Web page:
I posted our family photo above for a reason. Because what most people don't know is that just one month before this photo was taken, we had our first photo shoot by Flashes of Hope. Jaymun was incredibly, deathly sick and relying on morphine to help control some of his pain. We didn't know what the next few days or weeks would bring. I realized it could very well be the very last time a photo was taken of all of us together. We certainly weren't prepared for a portrait session--living full time in the hospital doesn't afford the luxury of "dressing up" and we were approached on very short notice to have the photo taken. Jaymun had just had another dose of morphine moments before and was out like a light, completely unaware of the bright flashes aimed in our direction. We gathered around him and made the best of a most "untraditional" photo shoot. When I look at the photo below, I see extreme fatigue and weariness. I see worry and concern and stress and intense sadness in our eyes despite the obligatory smiles upon our faces. I see deep shadows under our eyes that even professional editing could not completely erase. I see a family all too familar with heartache.


Despite my relief in seeing Jaymun healthy today, I will never feel completely safe again. As much as I can try to squeeze every last drop of joy out of our present circumstances, I'm wholly aware that Jaymun was sent home to die in the minds of those who diagnosed him. Conventional medicine has failed to obliterate the leukemia that lurks throughout Jaymun's body. Three months of living in a hospital. Another summer come and gone. We are now the family that other families pray they will never become. Jaymun didn't come home because he was cured. He came home because there was nothing more they could do for him. We were told, "Enjoy the time you have with him. We wish you well." And so home has remained what is was always meant to be. A haven.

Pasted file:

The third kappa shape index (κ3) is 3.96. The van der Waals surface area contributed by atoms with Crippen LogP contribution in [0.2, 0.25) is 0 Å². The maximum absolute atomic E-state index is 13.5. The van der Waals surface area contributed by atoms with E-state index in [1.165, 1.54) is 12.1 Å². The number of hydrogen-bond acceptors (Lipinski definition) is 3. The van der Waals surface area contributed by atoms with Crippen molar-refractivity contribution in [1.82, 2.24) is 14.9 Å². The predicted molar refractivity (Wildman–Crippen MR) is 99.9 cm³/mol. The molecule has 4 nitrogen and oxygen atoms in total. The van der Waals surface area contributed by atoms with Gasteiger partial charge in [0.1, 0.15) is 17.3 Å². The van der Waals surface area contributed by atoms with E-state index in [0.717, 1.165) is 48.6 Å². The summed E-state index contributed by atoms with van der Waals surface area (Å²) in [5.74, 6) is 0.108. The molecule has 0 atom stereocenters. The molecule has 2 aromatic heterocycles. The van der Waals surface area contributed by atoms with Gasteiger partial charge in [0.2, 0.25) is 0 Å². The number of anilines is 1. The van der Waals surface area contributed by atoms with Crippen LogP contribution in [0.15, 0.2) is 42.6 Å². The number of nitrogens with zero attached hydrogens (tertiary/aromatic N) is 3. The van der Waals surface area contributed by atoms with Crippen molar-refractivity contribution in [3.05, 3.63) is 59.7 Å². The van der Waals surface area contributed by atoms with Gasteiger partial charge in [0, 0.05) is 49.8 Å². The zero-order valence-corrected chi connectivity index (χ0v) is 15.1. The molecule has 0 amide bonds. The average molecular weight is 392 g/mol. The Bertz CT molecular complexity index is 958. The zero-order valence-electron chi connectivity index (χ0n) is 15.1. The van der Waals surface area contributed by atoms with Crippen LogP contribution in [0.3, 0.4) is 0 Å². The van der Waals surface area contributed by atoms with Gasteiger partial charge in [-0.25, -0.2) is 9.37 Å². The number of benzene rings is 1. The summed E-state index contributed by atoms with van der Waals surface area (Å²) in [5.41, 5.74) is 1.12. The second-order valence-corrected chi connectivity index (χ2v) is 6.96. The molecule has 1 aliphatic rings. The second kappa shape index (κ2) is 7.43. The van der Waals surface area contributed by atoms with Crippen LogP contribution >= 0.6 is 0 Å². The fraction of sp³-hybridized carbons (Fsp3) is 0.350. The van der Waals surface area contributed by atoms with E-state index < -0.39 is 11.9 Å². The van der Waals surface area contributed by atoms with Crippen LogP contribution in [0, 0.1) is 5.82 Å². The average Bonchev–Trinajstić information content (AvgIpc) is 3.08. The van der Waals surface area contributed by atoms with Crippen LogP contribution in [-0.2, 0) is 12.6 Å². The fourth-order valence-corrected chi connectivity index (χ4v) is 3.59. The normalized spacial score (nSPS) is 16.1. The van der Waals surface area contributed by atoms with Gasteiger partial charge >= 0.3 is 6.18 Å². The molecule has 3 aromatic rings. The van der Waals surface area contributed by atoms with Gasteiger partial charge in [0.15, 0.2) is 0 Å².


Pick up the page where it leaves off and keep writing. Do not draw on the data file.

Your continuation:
Dave and I feel strongly that we owe it to our children to show them that it is possible to find the beauty and goodness amongst the darkness. I can't tell you how many times it has helped me to count our many blessings. They are always there, sometimes hiding in shadowy pockets of despair, but still shining faintly nonetheless. Painful circumstances bring about the oddest reflections upon life, don't they? I'm not one to pray for God to shower me with afflictions so that I can put these nuggets of wisdom to the test, but I do know that He has always been faithful to show us glimpses of hope even throughout the very darkest of hours.

From our family to yours, we thank you for your own perserverance in praying for our Jaymun. We haven't given up hope that somewhere out there lies a cure for leukemia. Dave's relentless research has proven to be successful thus far and we remain optimistic that Jaymun's blood will keep responding well to the regimen of natural supplements we give him. I am always uneasy while we wait for his lab draw results to come back every week, but I've come to the realization over the years that there is very little I can do to change the outcome. I'd much rather keep my focus on cherishing the treasure of being the mama to this Elmo-loving, milk-chugging, morning-snuggling, crazy-haired little boy.

And for me, in this present moment, that's more than enough...


"For where your treasure is, there your heart will be also..." Matthew 6:21